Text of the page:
No other financial celebrity (with the possible exception of Warren Buffet) carried more weight a decade ago than then-Federal Reserve Chairman Greenspan. So when he said in 2001…
The most recent projections from OMB and CBO indicate that, if current policies remain in place, the total unified surplus will reach about $800 billion in fiscal year 2010, including an on-budget surplus of almost $500 billion. Moreover, the admittedly quite uncertain long-term budget exercises released by the CBO last October maintain an implicit on-budget surplus under baseline assumptions well past 2030… Indeed, in almost any credible baseline scenario, short of a major and prolonged economic contraction, the full benefits of debt reduction are now achieved well before the end of this decade — a prospect that did not seem reasonable only a year or even six months ago. Thus, the emerging key fiscal policy need is now to address the implications of maintaining surpluses beyond the point at which publicly held debt is effectively eliminated.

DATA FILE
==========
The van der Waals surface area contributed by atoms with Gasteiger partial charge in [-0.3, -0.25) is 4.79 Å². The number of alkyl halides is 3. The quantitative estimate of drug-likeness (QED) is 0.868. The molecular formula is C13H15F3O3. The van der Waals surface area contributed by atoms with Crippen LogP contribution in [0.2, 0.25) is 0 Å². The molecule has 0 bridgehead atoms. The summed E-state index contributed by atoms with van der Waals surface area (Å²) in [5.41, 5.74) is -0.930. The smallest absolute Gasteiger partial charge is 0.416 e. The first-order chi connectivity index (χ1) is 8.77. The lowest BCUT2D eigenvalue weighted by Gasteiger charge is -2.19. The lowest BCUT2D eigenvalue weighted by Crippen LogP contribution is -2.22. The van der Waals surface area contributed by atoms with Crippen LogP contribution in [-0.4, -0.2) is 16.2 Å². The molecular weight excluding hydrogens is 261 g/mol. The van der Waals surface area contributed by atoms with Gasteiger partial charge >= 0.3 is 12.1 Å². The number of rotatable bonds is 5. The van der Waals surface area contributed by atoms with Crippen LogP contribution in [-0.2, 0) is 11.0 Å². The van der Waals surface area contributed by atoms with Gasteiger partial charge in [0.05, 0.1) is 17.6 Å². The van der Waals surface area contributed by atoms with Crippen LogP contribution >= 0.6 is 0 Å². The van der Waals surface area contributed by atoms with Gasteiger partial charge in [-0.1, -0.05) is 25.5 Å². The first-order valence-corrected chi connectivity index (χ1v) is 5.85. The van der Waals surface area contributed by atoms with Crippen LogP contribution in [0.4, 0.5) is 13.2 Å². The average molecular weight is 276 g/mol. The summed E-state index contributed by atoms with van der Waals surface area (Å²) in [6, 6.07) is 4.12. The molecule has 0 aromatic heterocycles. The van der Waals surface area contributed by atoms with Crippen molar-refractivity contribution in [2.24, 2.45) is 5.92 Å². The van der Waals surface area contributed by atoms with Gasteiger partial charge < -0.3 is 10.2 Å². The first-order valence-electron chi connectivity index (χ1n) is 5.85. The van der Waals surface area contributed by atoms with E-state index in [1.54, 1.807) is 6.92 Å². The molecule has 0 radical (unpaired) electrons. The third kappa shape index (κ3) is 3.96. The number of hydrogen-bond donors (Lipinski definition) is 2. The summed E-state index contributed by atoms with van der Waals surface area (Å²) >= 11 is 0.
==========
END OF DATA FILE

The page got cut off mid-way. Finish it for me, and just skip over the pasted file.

… people listened.
And what they heard from Greenspan in 2001 was, “we deserve a tax break” given the impending massive federal surpluses. Greenspan further went on to warn us of the problems of investing the federal surplus, just as the economists at Treasury had worried about in the ‘Life After Debt’ memo.
When I read this, even eleven years later, my face tightens up and my lips curl outward and my stomach gathers into a little tiny ball and I just start spitting f-bombs at Greenspan’s image on the computer screen. The way he used his financial celebrity and political capital in 2001 drives me bonkers.
Now, I know the world is too complicated to blame all of our problems on the heads of a few individuals or institutions, and especially on the head of one person. But, if I was forced to name the biggest enabler of our country’s shift in the past decade from surplus to deficit, from creditor to debtor, from strength to weakness, from leader to follower, I’d pick that guy.
If only he’d used his powers for good instead of evil.
 If Greenspan’s bureaucraticoeconomicspeak needs translation, he’s saying something like: “The government’s statistics office says we’ll have a federal surplus by 2010, which will continue to grow, under reasonable assumptions, through 2030. We just realized this 6 months ago. Now the big issue to worry about is what to do with our surpluses.”
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